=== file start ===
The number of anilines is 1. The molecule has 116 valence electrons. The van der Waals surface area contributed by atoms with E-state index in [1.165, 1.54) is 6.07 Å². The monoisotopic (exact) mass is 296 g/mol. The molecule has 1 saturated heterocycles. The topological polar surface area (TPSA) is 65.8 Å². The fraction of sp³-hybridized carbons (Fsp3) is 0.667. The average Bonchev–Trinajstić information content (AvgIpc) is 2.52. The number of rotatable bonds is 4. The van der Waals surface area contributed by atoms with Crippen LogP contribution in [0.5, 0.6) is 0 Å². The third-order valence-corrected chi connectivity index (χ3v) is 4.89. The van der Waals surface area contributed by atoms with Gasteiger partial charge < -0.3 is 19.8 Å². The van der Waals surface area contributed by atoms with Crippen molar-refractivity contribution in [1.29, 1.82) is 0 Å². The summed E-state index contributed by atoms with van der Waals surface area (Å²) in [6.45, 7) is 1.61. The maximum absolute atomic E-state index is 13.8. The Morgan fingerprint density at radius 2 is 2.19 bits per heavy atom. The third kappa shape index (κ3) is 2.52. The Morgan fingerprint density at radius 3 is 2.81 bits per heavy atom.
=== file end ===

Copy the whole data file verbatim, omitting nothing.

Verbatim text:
The number of anilines is 1. The molecule has 116 valence electrons. The van der Waals surface area contributed by atoms with E-state index in [1.165, 1.54) is 6.07 Å². The monoisotopic (exact) mass is 296 g/mol. The molecule has 1 saturated heterocycles. The topological polar surface area (TPSA) is 65.8 Å². The fraction of sp³-hybridized carbons (Fsp3) is 0.667. The average Bonchev–Trinajstić information content (AvgIpc) is 2.52. The number of rotatable bonds is 4. The van der Waals surface area contributed by atoms with Crippen LogP contribution in [0.5, 0.6) is 0 Å². The third-order valence-corrected chi connectivity index (χ3v) is 4.89. The van der Waals surface area contributed by atoms with Gasteiger partial charge < -0.3 is 19.8 Å². The van der Waals surface area contributed by atoms with Crippen molar-refractivity contribution in [1.29, 1.82) is 0 Å². The summed E-state index contributed by atoms with van der Waals surface area (Å²) in [6.45, 7) is 1.61. The maximum absolute atomic E-state index is 13.8. The Morgan fingerprint density at radius 2 is 2.19 bits per heavy atom. The third kappa shape index (κ3) is 2.52. The Morgan fingerprint density at radius 3 is 2.81 bits per heavy atom.